Last week, Governor Cuomo released his proposed 2015-16 State Budget. The Governor’s 2015 Opportunity Agenda is big – literally – more than 550 pages and proposes in excess of $141 billion in state spending.
In it, is big news for the state’s farm and food economy and every New Yorker that cares about their food and where it comes from. Governor Cuomo has proposed to make the state’s largest investment ever in permanently protecting farmland – placing New York in the Top Five in America in state funding for a Farmland Protection Program.
Investing in New York’s Farm and Food Economy
The connection between Governor Cuomo’s proposed capital investment in protecting farmland and New York’s economy is pretty simple. New York is a farm state that is packed with 19 million eaters, and millions more people just beyond our borders. For generations, New York’s economy has been tied with growing, processing, distributing and selling food and other farm products. Farmers hit a record high with nearly $5.7 billion in sales of farm products in 2013.
For many farmers, their farm is one of their largest assets. But, it’s fixed in the ground – literally! Farmers often feel compelled to sell their farm to make money for retirement or other family needs. The state’s Farmland Protection Program gives farmers an alternative by enabling farmers to sell their development rights – essentially to permanently protect their land for farming and other compatible uses. Read More
Laura Ten Eyck, Senior Manager of New York Projects and Outreach for American Farmland Trust, testified about the important role state farmland protection funding plays in the transfer of land to the next generation of farmers in New York. The testimony was presented to the New York State Assembly Standing Committee on Agriculture last Friday at a public hearing on the oversight of the SFY 2014-2015 State Budget for the New York State Department of Agriculture and Markets.
New York State Agriculture and Markets Commissioner Richard Ball encouraged institutions in the Hudson Valley to “take advantage of the abundant agricultural products grown and produced in New York in providing meals to their customers,” at the Hudson Valley Farm to Institution Summit held at SUNY New Paltz on October 16. “This Summit helps connect schools, markets, hospitals and other institutions with our state’s world class agricultural producers, while providing an opportunity for New York agriculture to expand its range of business,” said Commissioner Ball.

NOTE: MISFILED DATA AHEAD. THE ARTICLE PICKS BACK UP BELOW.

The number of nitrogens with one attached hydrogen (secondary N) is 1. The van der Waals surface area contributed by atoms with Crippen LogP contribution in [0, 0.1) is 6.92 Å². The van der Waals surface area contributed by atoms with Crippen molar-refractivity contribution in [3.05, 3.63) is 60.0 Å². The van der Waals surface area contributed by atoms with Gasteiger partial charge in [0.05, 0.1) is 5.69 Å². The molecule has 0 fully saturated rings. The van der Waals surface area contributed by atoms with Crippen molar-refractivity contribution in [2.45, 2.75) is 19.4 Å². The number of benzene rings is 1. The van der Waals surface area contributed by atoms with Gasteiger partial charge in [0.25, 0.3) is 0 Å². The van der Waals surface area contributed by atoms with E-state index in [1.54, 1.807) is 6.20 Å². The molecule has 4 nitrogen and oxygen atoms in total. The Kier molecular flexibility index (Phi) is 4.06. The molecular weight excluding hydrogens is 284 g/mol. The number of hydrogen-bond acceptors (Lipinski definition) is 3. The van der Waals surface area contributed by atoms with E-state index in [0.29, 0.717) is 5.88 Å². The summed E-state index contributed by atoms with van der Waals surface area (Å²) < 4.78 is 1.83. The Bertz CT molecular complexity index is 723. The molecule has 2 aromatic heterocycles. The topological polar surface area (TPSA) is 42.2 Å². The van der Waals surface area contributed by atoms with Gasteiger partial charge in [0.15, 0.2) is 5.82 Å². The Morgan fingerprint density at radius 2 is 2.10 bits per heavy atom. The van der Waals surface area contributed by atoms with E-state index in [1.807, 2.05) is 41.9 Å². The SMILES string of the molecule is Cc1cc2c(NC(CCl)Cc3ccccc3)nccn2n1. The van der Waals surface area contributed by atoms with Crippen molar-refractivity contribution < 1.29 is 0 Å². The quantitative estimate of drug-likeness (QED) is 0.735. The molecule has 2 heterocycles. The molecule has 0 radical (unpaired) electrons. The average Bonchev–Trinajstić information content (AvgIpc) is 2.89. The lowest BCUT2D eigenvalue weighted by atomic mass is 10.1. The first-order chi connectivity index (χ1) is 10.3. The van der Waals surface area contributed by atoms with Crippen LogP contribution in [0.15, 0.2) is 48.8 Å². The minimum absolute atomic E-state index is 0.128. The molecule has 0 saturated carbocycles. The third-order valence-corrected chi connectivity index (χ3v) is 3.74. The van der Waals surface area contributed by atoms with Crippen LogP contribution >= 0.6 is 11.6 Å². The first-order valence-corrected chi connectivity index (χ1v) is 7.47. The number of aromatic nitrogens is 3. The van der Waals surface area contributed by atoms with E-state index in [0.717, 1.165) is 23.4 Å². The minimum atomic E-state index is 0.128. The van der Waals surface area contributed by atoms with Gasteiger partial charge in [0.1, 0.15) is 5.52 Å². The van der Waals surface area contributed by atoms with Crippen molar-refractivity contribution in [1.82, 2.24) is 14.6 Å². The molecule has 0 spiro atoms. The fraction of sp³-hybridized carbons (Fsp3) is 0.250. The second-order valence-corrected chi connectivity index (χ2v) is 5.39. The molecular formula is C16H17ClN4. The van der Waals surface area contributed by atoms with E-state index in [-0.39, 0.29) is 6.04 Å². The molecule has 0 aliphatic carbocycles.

David Haight, New York State Director for American Farmland Trust said, “Millions of New Yorkers are fed meals each year by institutions – from school children, to college students and seniors. Encouraging these institutions to buy more food produced in New York creates markets for local farmers and benefits eaters too. This Summit is bringing together community leaders from across the Hudson Valley to talk about the greatest challenges and opportunities for scaling up the farm to institution movement in the region.” Read More
University and college students across New York State will celebrate National Food Day tomorrow with the inaugural NY Campus Crunch, taking a collective bite out of apples grown on New York State farms in demonstration of their support for serving locally grown food in campus cafeterias.
“Why is it important to eat local?” asks Radha Urribarri, a sophomore at the University at Albany, where students bit into apples grown on Yonder Farms in Valatie, and Indian Ladder Farms in Altamont, New York. Many students are looking for ways to reduce their environmental impact and consuming locally produced food lowers your carbon footprint by decreasing the amount of miles the food is transported. In addition, purchasing local food supports your community and economy plus it tastes better.” Read More
Warwick, New York, October 9, 2014 — With roughly 30 percent of Hudson Valley farmland managed by farmers over age 65, a significant amount of farmland must be transferred to the next generation of farmers or lost forever to real estate development. The newly launched Hudson Valley Farmlink Network will offer resources for senior farmers, next generation farmers, and landowners to help keep the region’s farmland in agricultural production.
Congressman Sean Patrick Maloney applauded the Hudson Valley Farmlink Network today on his visit to Wright Family Farm in Warwick, NY, co-hosted by Orange County Land Trust, a local Hudson Valley Farmlink Network partner. Read More